Selecting our first Class-A RV

The Learning Process:

Our learning process on Class-A RV’s started with our looking at a lot of RV’s, new and used on a number of RV and Auto sales lots.  Now, this is a painful process to a certain degree as you have to listen to, and eventually reject a lot of dealers.  Remember, they all want a fast sale, and when you push back, they lose interest, so you really have to play their game up to a point by feeding them words they want to hear like:

“We want to get into RVing, and have decided on a Class-A, but we don’t know a lot about them.  Could you show me a few, and explain why I would want this model?”

“We have looked at a few, but we don’t know a lot about this brand!”

“We just came into a little money, and we are looking in this price range”

“I don’t see exactly what I want.  I really would like for it to have – – – – – — – -.  Here is my phone# and email, could you check around for me, and let me know if you see what I want?  Oh Yeah, could I have your card?”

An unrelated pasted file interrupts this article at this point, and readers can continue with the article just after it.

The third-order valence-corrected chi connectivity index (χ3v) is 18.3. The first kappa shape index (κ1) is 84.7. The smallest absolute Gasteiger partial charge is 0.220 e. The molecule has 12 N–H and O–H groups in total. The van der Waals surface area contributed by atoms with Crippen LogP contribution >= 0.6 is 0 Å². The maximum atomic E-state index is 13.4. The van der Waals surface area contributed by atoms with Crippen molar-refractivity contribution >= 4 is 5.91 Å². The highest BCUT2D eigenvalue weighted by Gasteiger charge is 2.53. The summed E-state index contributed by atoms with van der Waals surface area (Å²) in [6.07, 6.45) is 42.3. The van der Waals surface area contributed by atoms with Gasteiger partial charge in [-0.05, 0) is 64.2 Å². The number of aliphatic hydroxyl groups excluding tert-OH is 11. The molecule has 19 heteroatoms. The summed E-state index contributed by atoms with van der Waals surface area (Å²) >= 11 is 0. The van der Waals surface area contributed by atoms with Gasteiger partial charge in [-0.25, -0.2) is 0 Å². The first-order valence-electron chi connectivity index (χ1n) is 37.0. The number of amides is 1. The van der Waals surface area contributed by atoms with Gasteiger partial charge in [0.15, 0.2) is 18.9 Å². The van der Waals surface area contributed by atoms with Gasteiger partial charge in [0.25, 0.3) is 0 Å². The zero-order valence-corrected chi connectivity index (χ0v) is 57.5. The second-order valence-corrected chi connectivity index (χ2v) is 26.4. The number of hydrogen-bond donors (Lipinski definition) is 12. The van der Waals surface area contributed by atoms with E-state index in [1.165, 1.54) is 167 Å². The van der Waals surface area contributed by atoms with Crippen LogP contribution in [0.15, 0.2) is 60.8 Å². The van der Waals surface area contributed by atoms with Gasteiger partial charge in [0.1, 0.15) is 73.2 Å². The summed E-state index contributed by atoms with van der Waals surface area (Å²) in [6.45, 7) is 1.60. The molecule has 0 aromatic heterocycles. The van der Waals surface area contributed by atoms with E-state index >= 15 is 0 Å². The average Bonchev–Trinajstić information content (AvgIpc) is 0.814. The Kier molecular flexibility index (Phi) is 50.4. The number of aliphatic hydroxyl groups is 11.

I could go on and on, but you get the drift here.  You need to talk to a lot of them, and take the time to learn about the differences in brands, models, potential problems and drawbacks, and pricing.  You need to make an informed decision.  These things cost a lot of money, and you don’t want to make the mistake I made (more on that later).

The second thing we did in our learning process was to take advantage of eBay.  There are always hundreds of Campers and RV’s listed on eBay, by private owners as well as dealers.  And, the listings have pictures as well as a lot of detailed data.

SO, I recommend that if you do not have an eBay account, get one.

eBay allows you to search for and find items (RV’s) and add them to your own personal “Watch List”.

I went on line once a week, and reviewed what I had listed, and I did not hesitate to call the individual or dealer, and draw out whatever new information on what they were selling.  Each one would brag on their unit and tell you what was better about theirs than any others I might mention.  A Great learning experience.

I also went to the NADA site (NADA.COM), on the web and went through the tedious process of entering the details on any RV I was interested in, and printing out the pricing which included the 4 values they provide;